Posts Tagged ‘Ubuntu’
Ubuntu Developer Tools Center, a project to allow easy installation of common developer tools, has reached version 0.2. With this release, the project was renamed to Ubuntu Make, based on name proposals from the community.
Canonical announced « snappy » Ubuntu Core yesterday, a new cloud-optimized Ubuntu edition that uses transactional updates.
Below you can watch the snappy Ubuntu Core introductory video in which Ubuntu and Canonical founder Mark Shuttleworth explains how snappy Ubuntu Core works:
Opera 26 (stable) was released for Linux today and if you’ve tried it, you might have noticed that, at least on a pretty fresh Ubuntu installation, Flash and H.264 don’t work.
So here’s how to get Flash and H.264 (used for instance by the YouTube HTML5 player) to work with Opera on Ubuntu. The instructions below should work for all Opera (26 or newer) channels: stable, beta and developer.
Ruby Version (enVironment) Manager (or simply RVM) is a tool that manages Ruby application environments and enables switching between them.
RVM has not been packaged for recent Ubuntu versions (it’s only available for Ubuntu 12.04, but it’s a very old RVM version) and to install or update it, you must run a script. To make things easier, WebUpd8 reader Rael G.C. has packaged RVM for Ubuntu and uploaded it to a PPA, for easy installation and of course, automatic updates.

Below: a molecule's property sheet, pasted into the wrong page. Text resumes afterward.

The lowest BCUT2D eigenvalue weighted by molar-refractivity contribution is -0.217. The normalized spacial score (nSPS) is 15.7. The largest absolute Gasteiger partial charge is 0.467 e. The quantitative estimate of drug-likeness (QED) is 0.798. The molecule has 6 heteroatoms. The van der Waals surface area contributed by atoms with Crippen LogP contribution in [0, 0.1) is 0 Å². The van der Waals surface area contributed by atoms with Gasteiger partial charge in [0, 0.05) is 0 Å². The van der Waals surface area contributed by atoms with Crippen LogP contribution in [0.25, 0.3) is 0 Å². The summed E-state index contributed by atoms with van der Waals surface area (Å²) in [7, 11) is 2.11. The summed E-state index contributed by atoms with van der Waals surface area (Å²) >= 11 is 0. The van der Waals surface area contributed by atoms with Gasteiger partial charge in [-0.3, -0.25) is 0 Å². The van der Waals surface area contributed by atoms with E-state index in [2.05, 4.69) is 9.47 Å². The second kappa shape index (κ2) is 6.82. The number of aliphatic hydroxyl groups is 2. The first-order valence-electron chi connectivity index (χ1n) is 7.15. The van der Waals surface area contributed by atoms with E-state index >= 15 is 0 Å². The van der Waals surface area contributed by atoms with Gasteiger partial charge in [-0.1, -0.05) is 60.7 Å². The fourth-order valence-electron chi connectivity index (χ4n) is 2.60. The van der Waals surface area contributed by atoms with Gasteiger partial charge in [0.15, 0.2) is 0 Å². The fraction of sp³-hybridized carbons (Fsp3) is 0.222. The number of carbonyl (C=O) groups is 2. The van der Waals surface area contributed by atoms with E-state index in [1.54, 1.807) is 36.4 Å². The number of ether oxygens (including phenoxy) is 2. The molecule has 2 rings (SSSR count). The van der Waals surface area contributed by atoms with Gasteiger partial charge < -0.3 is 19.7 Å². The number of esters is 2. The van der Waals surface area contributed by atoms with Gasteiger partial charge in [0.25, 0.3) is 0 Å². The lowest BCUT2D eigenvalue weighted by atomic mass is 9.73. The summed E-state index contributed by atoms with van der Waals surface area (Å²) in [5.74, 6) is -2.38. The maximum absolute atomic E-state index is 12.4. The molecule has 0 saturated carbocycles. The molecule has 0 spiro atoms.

If you’re using Ubuntu MATE 14.04 LTS or 14.10, here’s a quick guide for how to install and configure Compiz. If something goes wrong or you’re not satisfied with Compiz, the article includes instructions for reverting the changes.
Quick update for Ubuntu users: FFmpeg isn’t available in recent Ubuntu releases but that will change with Ubuntu 15.04 Vivid Vervet (currently under development, to be released in May, 2015).
Because Ubuntu MATE 14.10 was the first Ubuntu MATE release and it’s supported for only 9 months, the Ubuntu MATE team released Ubuntu MATE 14.04 LTS yesterday, which is supported until 2019.
GNOME 3.14 was released back in September and it includes some interesting changes like multi-touch gestures for both the system and applications, re-worked default theme, new animations as well as various enhancements for the code GNOME applications. More information HERE.
Unfortunately, Ubuntu GNOME 14.10 (Utopic Unicorn) ships with GNOME 3.12 for the most part (there are even some GNOME 3.10 packages, like Gedit or Nautilus) but, as usual, you can install the latest GNOME (3.14) by using a PPA.